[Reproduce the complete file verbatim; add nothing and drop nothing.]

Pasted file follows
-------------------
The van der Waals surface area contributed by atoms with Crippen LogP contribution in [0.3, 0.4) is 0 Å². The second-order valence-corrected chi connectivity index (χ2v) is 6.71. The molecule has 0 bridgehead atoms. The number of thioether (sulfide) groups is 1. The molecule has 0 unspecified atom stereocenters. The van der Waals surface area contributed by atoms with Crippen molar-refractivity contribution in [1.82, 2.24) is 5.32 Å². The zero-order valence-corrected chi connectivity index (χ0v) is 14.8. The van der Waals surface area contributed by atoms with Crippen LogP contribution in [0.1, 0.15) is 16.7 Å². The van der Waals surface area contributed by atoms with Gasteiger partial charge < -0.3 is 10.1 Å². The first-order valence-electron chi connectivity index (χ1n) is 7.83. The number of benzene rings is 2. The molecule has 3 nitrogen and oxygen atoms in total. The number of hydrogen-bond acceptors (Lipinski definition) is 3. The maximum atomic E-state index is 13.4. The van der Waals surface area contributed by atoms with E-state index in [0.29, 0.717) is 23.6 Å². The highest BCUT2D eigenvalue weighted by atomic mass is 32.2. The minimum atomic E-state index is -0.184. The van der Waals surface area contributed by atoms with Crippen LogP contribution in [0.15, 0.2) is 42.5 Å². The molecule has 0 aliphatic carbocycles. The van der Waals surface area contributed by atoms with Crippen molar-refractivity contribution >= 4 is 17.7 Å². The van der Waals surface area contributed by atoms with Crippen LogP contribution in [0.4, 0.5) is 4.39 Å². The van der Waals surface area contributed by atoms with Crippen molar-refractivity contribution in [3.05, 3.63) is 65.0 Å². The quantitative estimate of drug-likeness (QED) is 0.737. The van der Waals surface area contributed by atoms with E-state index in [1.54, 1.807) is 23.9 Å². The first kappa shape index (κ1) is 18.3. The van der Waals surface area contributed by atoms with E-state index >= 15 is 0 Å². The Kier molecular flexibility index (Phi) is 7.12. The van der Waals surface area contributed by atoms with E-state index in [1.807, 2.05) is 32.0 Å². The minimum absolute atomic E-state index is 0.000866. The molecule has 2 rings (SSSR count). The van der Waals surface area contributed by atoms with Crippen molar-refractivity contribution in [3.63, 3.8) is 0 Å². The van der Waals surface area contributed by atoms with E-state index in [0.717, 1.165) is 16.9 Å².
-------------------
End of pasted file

The van der Waals surface area contributed by atoms with Crippen LogP contribution in [0.3, 0.4) is 0 Å². The second-order valence-corrected chi connectivity index (χ2v) is 6.71. The molecule has 0 bridgehead atoms. The number of thioether (sulfide) groups is 1. The molecule has 0 unspecified atom stereocenters. The van der Waals surface area contributed by atoms with Crippen molar-refractivity contribution in [1.82, 2.24) is 5.32 Å². The zero-order valence-corrected chi connectivity index (χ0v) is 14.8. The van der Waals surface area contributed by atoms with Crippen LogP contribution in [0.1, 0.15) is 16.7 Å². The van der Waals surface area contributed by atoms with Gasteiger partial charge < -0.3 is 10.1 Å². The first-order valence-electron chi connectivity index (χ1n) is 7.83. The number of benzene rings is 2. The molecule has 3 nitrogen and oxygen atoms in total. The number of hydrogen-bond acceptors (Lipinski definition) is 3. The maximum atomic E-state index is 13.4. The van der Waals surface area contributed by atoms with E-state index in [0.29, 0.717) is 23.6 Å². The highest BCUT2D eigenvalue weighted by atomic mass is 32.2. The minimum atomic E-state index is -0.184. The van der Waals surface area contributed by atoms with Crippen LogP contribution in [0.15, 0.2) is 42.5 Å². The molecule has 0 aliphatic carbocycles. The van der Waals surface area contributed by atoms with Crippen molar-refractivity contribution >= 4 is 17.7 Å². The van der Waals surface area contributed by atoms with Crippen LogP contribution in [0.4, 0.5) is 4.39 Å². The van der Waals surface area contributed by atoms with Crippen molar-refractivity contribution in [3.05, 3.63) is 65.0 Å². The quantitative estimate of drug-likeness (QED) is 0.737. The van der Waals surface area contributed by atoms with E-state index in [1.54, 1.807) is 23.9 Å². The first kappa shape index (κ1) is 18.3. The van der Waals surface area contributed by atoms with E-state index >= 15 is 0 Å². The Kier molecular flexibility index (Phi) is 7.12. The van der Waals surface area contributed by atoms with E-state index in [1.807, 2.05) is 32.0 Å². The minimum absolute atomic E-state index is 0.000866. The molecule has 2 rings (SSSR count). The van der Waals surface area contributed by atoms with Crippen molar-refractivity contribution in [3.63, 3.8) is 0 Å². The van der Waals surface area contributed by atoms with E-state index in [0.717, 1.165) is 16.9 Å².